World Library  
Flag as Inappropriate
Email this Article

Chinese lineage associations

Article Id: WHEBN0043411376
Reproduction Date:

Title: Chinese lineage associations  
Author: World Heritage Encyclopedia
Language: English
Subject: Chinese folk religion, Religion in China, Chinese creation myth, Bao ying, Jingxiang
Publisher: World Heritage Encyclopedia

Chinese lineage associations

Cài family ancestral temple in Shantou, Guangdong.
People forgather for a worship ceremony at an ancestral shrine in Hong'an, Hubei.

Chinese lineage associations, also kinship or ancestral associations (Chinese: 宗族社会; pinyin: zōngzú shèhuì or Chinese: 宗族协会; pinyin: zōngzú xiéhuì), are a type of social relationship institutions found in Han Chinese ethnic groups and the fundamental unit of Chinese ancestral religion. They gather people who share the same surname belonging to the same kin, who often have the same geographical origin (ancestral home), and therefore the same patron deities. They aren't seen as distinct from the Chinese kin itself, but rather as its corporate form. These institutions and their corporeal manifestations are also known as lineage churches or kinship churches (宗族堂 zōngzú táng), or, mostly on the scholarly level, as Confucian churches,[1] although this term has principally other different meanings.

They provide guanxi (social network) to members and they build and manage ancestral shrines or temples dedicated to the worship of the progenitors of the kins as their congregational centers, where they perform rites of unity.[2]

A lineage is a corporation, in the sense that members feel to belong to the same body, are highly conscious of their group identity, and derive benefits from jointly-owned property and shared resources.[3] Benefit derives from the surplus income of ancestral shrines and homes, which is reinvested by the managers or shared out in yearly dividends.[4] Benefit of belonging to a lineage can also be measured in terms of protection and patronage.[5] Ancestral temples also support local schools and engage in charitable work.[6]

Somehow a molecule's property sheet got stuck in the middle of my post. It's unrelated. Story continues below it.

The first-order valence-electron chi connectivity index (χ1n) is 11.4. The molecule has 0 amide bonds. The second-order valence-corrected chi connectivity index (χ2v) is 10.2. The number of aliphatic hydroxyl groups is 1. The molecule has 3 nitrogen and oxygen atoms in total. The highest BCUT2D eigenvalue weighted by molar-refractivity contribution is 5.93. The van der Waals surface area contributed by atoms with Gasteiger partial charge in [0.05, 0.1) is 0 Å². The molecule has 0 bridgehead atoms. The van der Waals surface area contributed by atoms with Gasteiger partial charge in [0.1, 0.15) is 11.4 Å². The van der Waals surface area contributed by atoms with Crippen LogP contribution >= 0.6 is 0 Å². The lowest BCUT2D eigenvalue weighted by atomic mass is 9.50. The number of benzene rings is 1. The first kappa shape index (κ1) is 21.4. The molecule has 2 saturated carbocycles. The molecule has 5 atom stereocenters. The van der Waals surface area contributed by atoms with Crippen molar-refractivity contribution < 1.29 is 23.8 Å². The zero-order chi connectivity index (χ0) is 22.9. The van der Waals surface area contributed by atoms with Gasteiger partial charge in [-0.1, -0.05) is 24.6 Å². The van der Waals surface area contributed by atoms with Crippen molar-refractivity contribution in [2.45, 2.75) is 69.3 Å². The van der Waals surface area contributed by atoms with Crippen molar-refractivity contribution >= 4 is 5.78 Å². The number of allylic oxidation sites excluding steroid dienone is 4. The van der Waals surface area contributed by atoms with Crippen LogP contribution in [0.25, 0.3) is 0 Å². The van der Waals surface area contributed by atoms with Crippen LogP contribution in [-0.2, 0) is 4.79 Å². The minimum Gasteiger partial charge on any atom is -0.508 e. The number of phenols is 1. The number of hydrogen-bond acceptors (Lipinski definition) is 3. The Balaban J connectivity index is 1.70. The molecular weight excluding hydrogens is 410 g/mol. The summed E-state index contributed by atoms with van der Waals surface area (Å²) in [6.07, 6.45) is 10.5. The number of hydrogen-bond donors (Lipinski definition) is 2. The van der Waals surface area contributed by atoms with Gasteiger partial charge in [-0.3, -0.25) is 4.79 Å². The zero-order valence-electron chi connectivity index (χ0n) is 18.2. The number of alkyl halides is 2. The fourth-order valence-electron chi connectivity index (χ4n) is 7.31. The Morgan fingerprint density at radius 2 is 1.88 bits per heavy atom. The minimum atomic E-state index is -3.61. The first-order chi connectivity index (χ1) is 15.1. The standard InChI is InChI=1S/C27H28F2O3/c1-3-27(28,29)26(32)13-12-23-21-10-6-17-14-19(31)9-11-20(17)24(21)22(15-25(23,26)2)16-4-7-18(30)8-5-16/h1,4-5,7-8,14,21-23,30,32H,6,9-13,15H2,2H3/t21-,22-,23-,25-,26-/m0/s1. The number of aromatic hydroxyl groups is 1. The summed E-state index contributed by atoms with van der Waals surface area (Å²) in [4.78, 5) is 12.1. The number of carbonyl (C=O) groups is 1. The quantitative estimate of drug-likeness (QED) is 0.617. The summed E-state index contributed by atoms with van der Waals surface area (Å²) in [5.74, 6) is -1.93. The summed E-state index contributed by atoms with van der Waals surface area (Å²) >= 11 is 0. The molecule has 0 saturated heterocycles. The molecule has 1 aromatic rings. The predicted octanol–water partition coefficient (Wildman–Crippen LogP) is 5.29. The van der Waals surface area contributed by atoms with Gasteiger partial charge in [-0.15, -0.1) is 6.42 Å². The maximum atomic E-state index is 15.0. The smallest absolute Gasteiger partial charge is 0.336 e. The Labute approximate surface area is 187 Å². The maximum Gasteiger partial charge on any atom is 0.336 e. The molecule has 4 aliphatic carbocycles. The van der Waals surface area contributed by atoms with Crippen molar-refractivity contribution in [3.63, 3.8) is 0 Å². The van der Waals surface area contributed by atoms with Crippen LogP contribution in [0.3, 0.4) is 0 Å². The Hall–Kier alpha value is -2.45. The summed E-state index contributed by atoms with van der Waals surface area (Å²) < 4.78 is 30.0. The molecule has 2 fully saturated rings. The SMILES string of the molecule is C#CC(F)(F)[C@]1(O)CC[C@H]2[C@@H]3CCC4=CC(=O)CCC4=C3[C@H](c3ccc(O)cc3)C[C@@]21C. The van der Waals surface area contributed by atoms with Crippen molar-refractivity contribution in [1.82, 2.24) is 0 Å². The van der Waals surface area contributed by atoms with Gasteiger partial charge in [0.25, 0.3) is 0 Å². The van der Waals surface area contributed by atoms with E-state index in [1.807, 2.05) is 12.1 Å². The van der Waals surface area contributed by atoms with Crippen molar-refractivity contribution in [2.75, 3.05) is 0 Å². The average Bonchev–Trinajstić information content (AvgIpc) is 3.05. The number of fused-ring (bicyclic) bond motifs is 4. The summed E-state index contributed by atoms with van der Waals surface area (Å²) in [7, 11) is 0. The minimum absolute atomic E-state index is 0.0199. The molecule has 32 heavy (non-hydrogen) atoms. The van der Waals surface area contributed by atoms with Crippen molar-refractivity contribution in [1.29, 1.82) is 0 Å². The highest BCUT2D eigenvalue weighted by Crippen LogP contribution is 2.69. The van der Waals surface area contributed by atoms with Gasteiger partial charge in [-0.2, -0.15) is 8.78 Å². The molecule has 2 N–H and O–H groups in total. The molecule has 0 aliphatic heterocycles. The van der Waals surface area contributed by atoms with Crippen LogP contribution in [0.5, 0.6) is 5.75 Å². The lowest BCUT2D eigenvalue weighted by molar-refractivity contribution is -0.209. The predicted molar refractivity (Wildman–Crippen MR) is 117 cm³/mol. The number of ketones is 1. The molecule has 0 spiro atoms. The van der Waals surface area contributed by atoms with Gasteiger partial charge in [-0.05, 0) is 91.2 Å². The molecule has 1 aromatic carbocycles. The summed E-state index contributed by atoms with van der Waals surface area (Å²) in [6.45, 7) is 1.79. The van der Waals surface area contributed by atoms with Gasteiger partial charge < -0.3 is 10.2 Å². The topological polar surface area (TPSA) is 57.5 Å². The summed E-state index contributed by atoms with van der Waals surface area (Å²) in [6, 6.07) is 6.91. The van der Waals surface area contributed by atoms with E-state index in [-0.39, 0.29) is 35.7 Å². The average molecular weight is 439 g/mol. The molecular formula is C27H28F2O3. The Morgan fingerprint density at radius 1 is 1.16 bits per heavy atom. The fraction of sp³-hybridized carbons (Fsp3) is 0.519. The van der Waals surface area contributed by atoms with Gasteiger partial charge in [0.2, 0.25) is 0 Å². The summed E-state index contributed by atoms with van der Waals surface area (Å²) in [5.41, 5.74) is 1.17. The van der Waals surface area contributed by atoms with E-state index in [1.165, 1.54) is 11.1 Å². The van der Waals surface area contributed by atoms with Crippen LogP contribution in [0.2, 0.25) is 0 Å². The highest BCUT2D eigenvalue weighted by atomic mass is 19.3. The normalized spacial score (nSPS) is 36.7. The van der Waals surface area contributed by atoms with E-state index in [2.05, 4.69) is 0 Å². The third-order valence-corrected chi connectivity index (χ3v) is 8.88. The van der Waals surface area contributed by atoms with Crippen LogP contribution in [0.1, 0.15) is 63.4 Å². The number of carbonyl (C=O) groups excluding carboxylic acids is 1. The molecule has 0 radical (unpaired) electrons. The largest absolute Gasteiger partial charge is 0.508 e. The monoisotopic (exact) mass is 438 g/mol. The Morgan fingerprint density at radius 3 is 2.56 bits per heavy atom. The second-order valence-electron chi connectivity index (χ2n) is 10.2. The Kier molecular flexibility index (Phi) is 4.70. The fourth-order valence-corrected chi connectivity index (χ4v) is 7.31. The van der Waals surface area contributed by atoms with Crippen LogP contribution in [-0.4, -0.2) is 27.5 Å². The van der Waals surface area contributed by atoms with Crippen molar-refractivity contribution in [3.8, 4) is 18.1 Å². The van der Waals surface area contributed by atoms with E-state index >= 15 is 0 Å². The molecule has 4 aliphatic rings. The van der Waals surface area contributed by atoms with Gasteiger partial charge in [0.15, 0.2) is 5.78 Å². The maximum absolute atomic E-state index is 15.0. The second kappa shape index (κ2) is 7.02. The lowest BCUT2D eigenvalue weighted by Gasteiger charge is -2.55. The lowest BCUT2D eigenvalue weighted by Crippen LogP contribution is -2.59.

Different lineages may develop through the opposite processes of fusion and segmentation.[7] They can also be dispersed and fragmented into "multi-lineage areas" or concentrated in one place, or "single-lineage area".[8]

See also


  1. ^ Scolar of Chinese traditional religion Liyong Dai uses the term "Confucclesia", "Confucian church".
  2. ^ Watson, 1982. pp. 595-597
  3. ^ Watson, 1982. p. 594
  4. ^ Watson, 1982. p. 600
  5. ^ Watson, 1982. p. 600
  6. ^ Watson, 1982. pp. 601-602
  7. ^ Watson, 1982. pp. 604-609
  8. ^ Watson, 1982. pp. 604-609


  • James L. Watson. Chinese Kinship Reconsidered: Anthropological Perspectives on Historical Research. On: China Quarterly, n. 92, December 1982.
  • Lili Lee Tsai. Cadres, Temple and Lineage Institutions, and Government in Rural China. On: The China Journal, n, 48, July 2002.
  • Myron L. Cohen. Lineage Organization in North China. On: The Journal of Asian Studies 49, n. 3, August 1990, 509-534.
This article was sourced from Creative Commons Attribution-ShareAlike License; additional terms may apply. World Heritage Encyclopedia content is assembled from numerous content providers, Open Access Publishing, and in compliance with The Fair Access to Science and Technology Research Act (FASTR), Wikimedia Foundation, Inc., Public Library of Science, The Encyclopedia of Life, Open Book Publishers (OBP), PubMed, U.S. National Library of Medicine, National Center for Biotechnology Information, U.S. National Library of Medicine, National Institutes of Health (NIH), U.S. Department of Health & Human Services, and, which sources content from all federal, state, local, tribal, and territorial government publication portals (.gov, .mil, .edu). Funding for and content contributors is made possible from the U.S. Congress, E-Government Act of 2002.
Crowd sourced content that is contributed to World Heritage Encyclopedia is peer reviewed and edited by our editorial staff to ensure quality scholarly research articles.
By using this site, you agree to the Terms of Use and Privacy Policy. World Heritage Encyclopedia™ is a registered trademark of the World Public Library Association, a non-profit organization.

Copyright © World Library Foundation. All rights reserved. eBooks from World Library are sponsored by the World Library Foundation,
a 501c(4) Member's Support Non-Profit Organization, and is NOT affiliated with any governmental agency or department.